Amy's style is minimal and sophisticated, yet warm and inviting. The spaces that she creates have a touch of the japanese aesthetic that I love so much. As I read her process, I realized that we have some karmic connections. I too created homes for Barbie and Ken. I have definitely experienced that frozen feeling at the onset of a project. And, I am enamored with Eva Zeisel's work and life story. 

Amy's Creative Process :

As a solitary child in the 1970s my creative process was pure instinct. Dance was choreographed adjacent to a console record player. Drawing, painting and silk screening happened in our basement rec room. And homes were designed for PJ, Ken and Skipper on the ping pong table long abandoned by my older siblings. The lack of media and electronic devices during that time meant I was free to flow in my own non-verbal world all day for days at a time.

As a student of architecture we had a brilliant young studio professor who taught us about concept and parti (a diagrammatic sketch). We learned that a clear conceptual premise could inform every design decision we would make on a project. My friends and I became fully immersed in the process and were excited by notions of grandeur as we imagined future careers. I did beautiful work, but my professor and I knew that the process of coming up with a conceptual premise from within myself caused me to freeze up and ‘go blank’. I experienced creative block for the first time and my young professor questioned if a career in design was right for me. I knew it was but couldn’t articulate why, so I continued along the path with secret self-doubt.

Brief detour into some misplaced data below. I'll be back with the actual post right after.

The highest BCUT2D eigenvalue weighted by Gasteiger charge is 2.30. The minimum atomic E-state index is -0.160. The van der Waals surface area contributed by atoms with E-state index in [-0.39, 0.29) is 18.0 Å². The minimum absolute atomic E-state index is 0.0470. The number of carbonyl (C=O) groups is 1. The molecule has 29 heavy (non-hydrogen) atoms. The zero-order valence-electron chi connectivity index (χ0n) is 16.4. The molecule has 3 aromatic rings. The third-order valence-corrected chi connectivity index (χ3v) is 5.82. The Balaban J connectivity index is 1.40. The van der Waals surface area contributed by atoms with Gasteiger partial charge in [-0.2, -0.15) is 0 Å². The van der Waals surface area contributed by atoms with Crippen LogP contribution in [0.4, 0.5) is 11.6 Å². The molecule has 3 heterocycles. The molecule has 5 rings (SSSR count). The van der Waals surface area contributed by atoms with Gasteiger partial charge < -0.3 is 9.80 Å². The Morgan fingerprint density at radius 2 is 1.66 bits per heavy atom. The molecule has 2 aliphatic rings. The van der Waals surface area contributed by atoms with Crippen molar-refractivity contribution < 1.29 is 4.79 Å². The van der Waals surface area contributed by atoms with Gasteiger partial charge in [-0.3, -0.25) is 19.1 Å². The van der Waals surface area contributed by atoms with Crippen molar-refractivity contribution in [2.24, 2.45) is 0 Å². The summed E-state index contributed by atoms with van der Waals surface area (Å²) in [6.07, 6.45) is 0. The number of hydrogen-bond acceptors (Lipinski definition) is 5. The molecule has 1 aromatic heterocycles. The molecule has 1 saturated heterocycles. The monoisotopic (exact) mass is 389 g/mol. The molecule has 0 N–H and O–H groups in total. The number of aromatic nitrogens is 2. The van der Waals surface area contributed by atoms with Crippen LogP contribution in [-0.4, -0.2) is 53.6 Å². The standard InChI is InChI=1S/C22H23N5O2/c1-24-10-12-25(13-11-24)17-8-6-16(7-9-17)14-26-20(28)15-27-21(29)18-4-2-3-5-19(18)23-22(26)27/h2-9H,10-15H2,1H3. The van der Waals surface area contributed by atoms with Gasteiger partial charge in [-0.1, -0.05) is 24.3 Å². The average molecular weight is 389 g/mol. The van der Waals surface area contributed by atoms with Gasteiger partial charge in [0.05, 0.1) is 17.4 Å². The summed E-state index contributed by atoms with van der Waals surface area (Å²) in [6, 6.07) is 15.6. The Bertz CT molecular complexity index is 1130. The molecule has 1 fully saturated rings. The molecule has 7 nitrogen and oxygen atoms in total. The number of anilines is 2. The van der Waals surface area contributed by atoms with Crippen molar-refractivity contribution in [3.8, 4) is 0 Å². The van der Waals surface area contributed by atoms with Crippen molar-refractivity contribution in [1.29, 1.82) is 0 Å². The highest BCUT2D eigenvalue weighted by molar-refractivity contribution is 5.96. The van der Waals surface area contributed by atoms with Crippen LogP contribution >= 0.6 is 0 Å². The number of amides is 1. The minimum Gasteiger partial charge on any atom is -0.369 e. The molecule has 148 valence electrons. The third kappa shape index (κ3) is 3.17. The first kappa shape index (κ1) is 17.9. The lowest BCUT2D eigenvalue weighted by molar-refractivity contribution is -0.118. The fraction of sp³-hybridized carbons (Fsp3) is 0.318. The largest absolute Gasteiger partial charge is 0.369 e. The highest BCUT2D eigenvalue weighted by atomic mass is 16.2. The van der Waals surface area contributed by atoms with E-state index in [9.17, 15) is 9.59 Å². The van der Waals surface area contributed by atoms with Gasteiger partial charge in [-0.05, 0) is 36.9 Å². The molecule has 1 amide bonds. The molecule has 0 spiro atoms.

As a young professional working in a large architecture firm I realized how much school doesn’t teach you, and that there are many layers to the practice of architecture and interior design, and that there is a place for people with all different creative strengths conceptual or otherwise. I played to my mathematical side during this time and learned all the technical ins and outs of creating, documenting and building space. Large projects require complex finish placement plans and specification binders. My linear, organized mind felt safe doing these tasks and my ego was satiated because I was really good at them. Over time it became clear that something was missing though… So I left the practice of large scale commercial architecture to start a single person residential design practice.

As a sole proprietor, I’m back in my basement playing house. It is a much nicer basement with beautiful lighting and a view of our lush garden. My Barbies have been replaced by smart, thoughtful clients and the work is done with teams of inspiring people. But each day I have time alone, without media and external distraction, to create in a flowing non-verbal way. Sometimes I’m immersed in the ease of lineal accounting. Often times I sit very still and follow whatever direction feels best. Conceptual premises flow through me easily now. My creative process has come full circle with one wonderful exception; age has brought awareness to join my unconscious which is even better.

Who's creative process do I want to learn about? Eva Zeisel. There are precious few female industrial designers much less ones who continue to design past 100 years old. To me, her work is perfection; it has all that we love about modernism while being distinctly feminine.

To see more of Amy's design work, check out her website